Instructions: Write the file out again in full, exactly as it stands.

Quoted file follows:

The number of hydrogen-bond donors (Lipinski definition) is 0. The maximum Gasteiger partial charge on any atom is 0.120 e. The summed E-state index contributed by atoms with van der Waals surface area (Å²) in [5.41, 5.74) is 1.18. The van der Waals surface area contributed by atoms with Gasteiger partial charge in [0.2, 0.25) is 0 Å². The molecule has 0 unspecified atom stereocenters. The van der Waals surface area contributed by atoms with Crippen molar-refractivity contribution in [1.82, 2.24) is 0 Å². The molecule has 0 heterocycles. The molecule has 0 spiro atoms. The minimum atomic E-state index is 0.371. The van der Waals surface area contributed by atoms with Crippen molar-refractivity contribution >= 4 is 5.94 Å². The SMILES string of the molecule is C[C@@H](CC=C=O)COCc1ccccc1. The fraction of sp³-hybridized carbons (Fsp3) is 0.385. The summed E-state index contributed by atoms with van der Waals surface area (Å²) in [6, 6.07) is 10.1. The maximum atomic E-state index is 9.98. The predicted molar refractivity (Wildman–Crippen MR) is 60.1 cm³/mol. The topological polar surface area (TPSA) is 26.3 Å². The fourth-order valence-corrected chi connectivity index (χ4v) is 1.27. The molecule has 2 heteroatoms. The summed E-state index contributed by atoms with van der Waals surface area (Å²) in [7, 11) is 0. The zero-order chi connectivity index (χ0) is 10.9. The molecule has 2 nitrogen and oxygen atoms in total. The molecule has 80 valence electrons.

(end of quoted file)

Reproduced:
The number of hydrogen-bond donors (Lipinski definition) is 0. The maximum Gasteiger partial charge on any atom is 0.120 e. The summed E-state index contributed by atoms with van der Waals surface area (Å²) in [5.41, 5.74) is 1.18. The van der Waals surface area contributed by atoms with Gasteiger partial charge in [0.2, 0.25) is 0 Å². The molecule has 0 unspecified atom stereocenters. The van der Waals surface area contributed by atoms with Crippen molar-refractivity contribution in [1.82, 2.24) is 0 Å². The molecule has 0 heterocycles. The molecule has 0 spiro atoms. The minimum atomic E-state index is 0.371. The van der Waals surface area contributed by atoms with Crippen molar-refractivity contribution >= 4 is 5.94 Å². The SMILES string of the molecule is C[C@@H](CC=C=O)COCc1ccccc1. The fraction of sp³-hybridized carbons (Fsp3) is 0.385. The summed E-state index contributed by atoms with van der Waals surface area (Å²) in [6, 6.07) is 10.1. The maximum atomic E-state index is 9.98. The predicted molar refractivity (Wildman–Crippen MR) is 60.1 cm³/mol. The topological polar surface area (TPSA) is 26.3 Å². The fourth-order valence-corrected chi connectivity index (χ4v) is 1.27. The molecule has 2 heteroatoms. The summed E-state index contributed by atoms with van der Waals surface area (Å²) in [7, 11) is 0. The zero-order chi connectivity index (χ0) is 10.9. The molecule has 2 nitrogen and oxygen atoms in total. The molecule has 80 valence electrons.